Women Are Better Marketers. What Does That Mean?

Here's a comprehensive article on why women make better marketing people than men from Branding Strategy Insider. The author even drives home the point that when you look in most marketing departments, sure the most highly paid marketer is probably going to be a guy but the actual best marketer is likely to be a woman. What does that tell us?
The article has so many complimentary points as to why you'd want a woman as your marketer, and so much resonated in general with the world I have worked in, like, males tend to want to step into the limelight when product launches are heralded, whereas women are more about the right people being forward to represent the brand. A fine example was given in Rose-Marie Bravo, chief executive of Burberry. She hired a designer, creative director to become her spokesperson for the brand whenever the press needed to engage in brand rather than step into the limelight herself. Right thing for the brand, but would a guy have been as willing to take a back seat?
One take away from the article should be for women in marketing to have confidence and ask for more recognition - you are worth it.

Wednesday, December 10, 2008

No Movement for Women in Top Earner Numbers

New numbers came out today looking at the percentage of top earners that are women in the US - and that percent would be .... 6.2% which is basically the same number as last year 6.7%. (Catalyst). Across the board there were no gains in number of directors on board of companies (15.1%), and number of corporate officer positions being held by women (15.7%).
The manager of the research is optimistic change is in the air in a good way for women next year but not based on fact but their feeling about how Obama is making up his cabinet with women and minorities. Unfortunately I am not as optimistic given the economic climate. As jobs become fewer, opportunities close, and the need for a strong network will be more important than ever.

Tuesday, September 30, 2008

Strong correlation between female senior executives and strong financial performance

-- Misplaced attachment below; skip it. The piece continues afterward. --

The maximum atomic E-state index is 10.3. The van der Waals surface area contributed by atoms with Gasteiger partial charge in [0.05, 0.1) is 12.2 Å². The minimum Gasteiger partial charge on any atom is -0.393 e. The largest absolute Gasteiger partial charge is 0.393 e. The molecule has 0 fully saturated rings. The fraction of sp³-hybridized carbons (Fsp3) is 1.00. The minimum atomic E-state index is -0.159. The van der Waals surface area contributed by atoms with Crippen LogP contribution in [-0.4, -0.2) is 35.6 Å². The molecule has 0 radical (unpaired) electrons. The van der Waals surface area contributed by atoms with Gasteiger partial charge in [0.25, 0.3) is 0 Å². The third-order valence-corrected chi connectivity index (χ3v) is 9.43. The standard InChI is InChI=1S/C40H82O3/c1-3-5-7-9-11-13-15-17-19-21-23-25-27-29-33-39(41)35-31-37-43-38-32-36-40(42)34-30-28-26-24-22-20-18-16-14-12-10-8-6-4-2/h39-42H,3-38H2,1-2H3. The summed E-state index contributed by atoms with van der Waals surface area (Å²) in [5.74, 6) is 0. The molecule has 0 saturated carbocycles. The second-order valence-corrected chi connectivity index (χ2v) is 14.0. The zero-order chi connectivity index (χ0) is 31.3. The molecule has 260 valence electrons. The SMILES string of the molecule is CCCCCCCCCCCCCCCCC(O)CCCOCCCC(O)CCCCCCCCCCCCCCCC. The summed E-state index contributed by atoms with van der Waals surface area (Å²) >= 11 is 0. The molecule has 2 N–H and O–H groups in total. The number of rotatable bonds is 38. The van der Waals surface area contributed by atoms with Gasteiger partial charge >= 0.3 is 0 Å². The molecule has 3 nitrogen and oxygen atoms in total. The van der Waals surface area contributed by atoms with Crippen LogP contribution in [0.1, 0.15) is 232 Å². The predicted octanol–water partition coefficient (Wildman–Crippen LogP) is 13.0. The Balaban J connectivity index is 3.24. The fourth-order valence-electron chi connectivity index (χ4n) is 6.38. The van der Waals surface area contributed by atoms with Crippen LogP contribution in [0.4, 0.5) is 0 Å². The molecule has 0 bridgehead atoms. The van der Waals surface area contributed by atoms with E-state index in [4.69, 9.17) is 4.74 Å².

A piece of research by McKinsey suggests that there is a strong correlation between having high numbers of women senior executives and stronger financial performance. Companies with this make-up also have a stronger opportunity to draw from a larger talent pool as talent is in short supply.
Unfortunately I don't have access to the research at the moment, but I will be on the look out for additional quotes from this particular study. It's not the first time there have been positive correlations between financial performance and having women senior executives in the company. However the more data we have to support this situation the better and the more diverse the types of company the better. The previous research I saw was based primarily on the financial industry.

Wednesday, September 24, 2008

More Products Aim at Female Audience

Oooooh two new products targeted at women, how do you like them?
First is a wrist watch from Sony Ericsson that has built-in blue tooth. As someone who still doesn't really use a cell phone (long story, but so far has worked to my advantage) I'm not sure how to rate it, however the features are cool in the way that I use to think being a spy could be a glamorous adventurous job - I'd glance at my watch to see who is calling on the phone. It will also vibrate when a text is sent, and can hook up to a blue-tooth ear piece to accept a call. However I'm not entirely sure on the watch design - I may lack cell phone cool, but I happen to be a watch wearer and these don't really hit my bar for trendy watches. HOWEVER - I credit companies for trying to address the female audience, we're a tough crowd but when they get fashion and technology in sync someone is going to have a huge success.
Next up is Audio Technica headphones, they claim designed for women. They come in an array of different colors, and colorful tins to keep the earbuds in. They claim to be with 'superior comfort designed for women' but the proof is in women finding them comfortable - I would hate to think someone launched into a new range of hardware without considering the anthropomorphic differences of the audience they're targeting.
So two product areas where companies are trying to blend technology and fashion to address women. I'd like to meet their engineering/design teams to understand the gender mix of the groups - are these products designed by men for women, or mix gender teams?
Bottom-line -- keep trying the innovations aimed at women, I really appreciate it.